13 February 2010

I think I moved blogs?

Hi all... I've been trying out tumblr.com for a month or so now for my blogging-ish outlet and have been really digging it. For my 7 followers out there, I think I've made the decision to post solely over there--check it at http://musicismyeverest.tumblr.com. I've actually moved all my posts from here to there too!

16 January 2010

Seven Steps to Test Automation Success

In starting a new test automation group at work, I started doing some industry research to get some do/don't ideas. I really, really dislike the idea of GUI x,y coordinate automation; other GUI object-aware automation tools seem to be pricey and still seem like tons of maintenance and really distanced from testing the real meat of most apps. Most info that I've found on the topic has either dealt with things at the GUI level (probably since that's "easiest" to implement, despite being difficult to maintain), or at the unit level--while these focuses certainly have their merits, I was looking for info on the level in between those things; Google calls this the "medium" level.

I found this article by Brett Pettichord called "Seven Steps to Test Automation Success", where he talks about the difficulties in automating tests, and I really think he hits a lot of nails on the head. He argues that in developing automate tests, you should really treat your work like that of software development, then discusses his seven steps:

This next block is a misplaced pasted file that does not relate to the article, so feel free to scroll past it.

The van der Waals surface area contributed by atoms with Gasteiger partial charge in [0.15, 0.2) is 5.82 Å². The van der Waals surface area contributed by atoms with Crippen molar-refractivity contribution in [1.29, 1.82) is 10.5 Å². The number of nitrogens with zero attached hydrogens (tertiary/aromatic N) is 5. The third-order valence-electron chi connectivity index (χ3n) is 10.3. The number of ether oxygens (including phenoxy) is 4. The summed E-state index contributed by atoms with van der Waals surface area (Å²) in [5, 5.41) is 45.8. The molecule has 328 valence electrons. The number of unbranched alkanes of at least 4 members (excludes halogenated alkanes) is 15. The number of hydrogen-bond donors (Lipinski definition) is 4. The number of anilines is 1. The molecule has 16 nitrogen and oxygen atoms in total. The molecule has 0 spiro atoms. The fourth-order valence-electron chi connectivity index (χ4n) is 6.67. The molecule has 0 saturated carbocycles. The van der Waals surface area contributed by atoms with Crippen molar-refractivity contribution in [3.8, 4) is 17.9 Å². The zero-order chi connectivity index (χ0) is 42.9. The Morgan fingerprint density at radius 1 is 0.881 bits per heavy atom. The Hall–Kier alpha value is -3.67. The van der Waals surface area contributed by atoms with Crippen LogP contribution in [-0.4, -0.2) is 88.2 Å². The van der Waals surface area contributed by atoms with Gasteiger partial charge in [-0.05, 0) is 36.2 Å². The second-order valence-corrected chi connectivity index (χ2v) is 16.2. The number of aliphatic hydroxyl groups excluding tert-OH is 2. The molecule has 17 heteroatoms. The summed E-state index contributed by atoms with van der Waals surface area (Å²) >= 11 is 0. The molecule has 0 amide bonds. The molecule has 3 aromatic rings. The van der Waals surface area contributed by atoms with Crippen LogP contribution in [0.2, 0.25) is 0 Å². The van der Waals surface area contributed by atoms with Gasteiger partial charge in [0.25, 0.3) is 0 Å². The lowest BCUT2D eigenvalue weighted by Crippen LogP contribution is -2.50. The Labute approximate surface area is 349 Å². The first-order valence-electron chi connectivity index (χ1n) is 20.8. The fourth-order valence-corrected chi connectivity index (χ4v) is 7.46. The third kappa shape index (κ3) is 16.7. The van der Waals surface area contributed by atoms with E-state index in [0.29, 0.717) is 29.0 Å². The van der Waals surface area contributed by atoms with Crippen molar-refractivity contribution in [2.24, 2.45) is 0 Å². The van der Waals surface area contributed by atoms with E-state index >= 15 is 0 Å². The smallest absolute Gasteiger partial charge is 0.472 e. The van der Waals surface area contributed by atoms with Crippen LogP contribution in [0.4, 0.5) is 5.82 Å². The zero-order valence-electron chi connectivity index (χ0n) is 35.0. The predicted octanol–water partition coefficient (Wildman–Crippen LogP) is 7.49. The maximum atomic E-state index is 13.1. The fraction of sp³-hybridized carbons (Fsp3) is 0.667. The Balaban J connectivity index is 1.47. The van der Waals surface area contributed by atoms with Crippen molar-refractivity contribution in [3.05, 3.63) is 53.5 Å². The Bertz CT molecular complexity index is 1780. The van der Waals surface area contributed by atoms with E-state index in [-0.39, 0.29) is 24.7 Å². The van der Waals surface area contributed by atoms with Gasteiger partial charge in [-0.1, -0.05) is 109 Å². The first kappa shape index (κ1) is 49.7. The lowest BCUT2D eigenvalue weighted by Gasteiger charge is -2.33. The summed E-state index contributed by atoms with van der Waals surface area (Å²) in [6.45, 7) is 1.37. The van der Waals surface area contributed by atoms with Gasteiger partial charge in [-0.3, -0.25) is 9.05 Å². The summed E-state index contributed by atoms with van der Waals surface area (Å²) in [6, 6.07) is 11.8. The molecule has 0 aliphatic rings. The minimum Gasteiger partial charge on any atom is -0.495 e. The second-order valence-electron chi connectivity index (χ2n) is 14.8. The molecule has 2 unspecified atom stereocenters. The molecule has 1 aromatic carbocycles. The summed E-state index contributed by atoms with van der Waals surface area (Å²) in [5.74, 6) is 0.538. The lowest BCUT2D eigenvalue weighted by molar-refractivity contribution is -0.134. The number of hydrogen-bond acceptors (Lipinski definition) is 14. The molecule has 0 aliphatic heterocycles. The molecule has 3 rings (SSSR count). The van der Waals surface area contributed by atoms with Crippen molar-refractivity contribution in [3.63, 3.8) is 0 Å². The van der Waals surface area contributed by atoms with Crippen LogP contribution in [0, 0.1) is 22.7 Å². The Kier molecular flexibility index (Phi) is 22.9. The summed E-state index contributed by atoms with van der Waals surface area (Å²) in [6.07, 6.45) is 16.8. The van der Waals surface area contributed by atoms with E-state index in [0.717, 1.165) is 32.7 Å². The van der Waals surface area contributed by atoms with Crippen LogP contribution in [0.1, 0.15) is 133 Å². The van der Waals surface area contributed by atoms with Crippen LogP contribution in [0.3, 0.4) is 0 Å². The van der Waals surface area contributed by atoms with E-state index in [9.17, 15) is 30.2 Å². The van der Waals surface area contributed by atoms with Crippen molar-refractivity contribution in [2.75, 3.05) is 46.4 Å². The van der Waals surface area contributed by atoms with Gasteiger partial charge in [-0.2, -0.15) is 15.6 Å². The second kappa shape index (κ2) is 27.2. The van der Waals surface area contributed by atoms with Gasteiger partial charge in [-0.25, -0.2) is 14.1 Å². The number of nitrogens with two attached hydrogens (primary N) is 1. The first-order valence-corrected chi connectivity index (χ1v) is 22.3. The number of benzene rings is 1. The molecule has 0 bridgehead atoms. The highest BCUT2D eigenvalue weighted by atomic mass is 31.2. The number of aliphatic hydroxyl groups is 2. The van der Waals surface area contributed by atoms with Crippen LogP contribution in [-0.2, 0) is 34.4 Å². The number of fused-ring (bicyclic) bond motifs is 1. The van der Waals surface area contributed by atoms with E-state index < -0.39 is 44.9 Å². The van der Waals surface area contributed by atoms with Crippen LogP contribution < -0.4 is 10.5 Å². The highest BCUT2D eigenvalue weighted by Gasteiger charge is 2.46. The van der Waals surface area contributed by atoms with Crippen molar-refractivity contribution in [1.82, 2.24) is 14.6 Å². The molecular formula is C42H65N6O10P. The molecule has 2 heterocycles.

1. Improve the Testing Process
  2. Define Requirements
  3. Prove the Concept
  4. Champion Product Testability
  5. Design for Sustainability
  6. Plan for Deployment
  7. Face the Challenges of Success
In each step, Brett focuses on laying lots on the table--and a lot of times things that I hadn't really processed as stuff that needed to be on the table. I like how he consistently hints at making the app under test testable, thus driving the ease of use, not just for automaters & testers, but for users as well. I think he does a wonderful job describing how test automation teams can bridge the gap between both development and Black Box testing, as I think this is definitely a challenge that I'm going to face in building my team.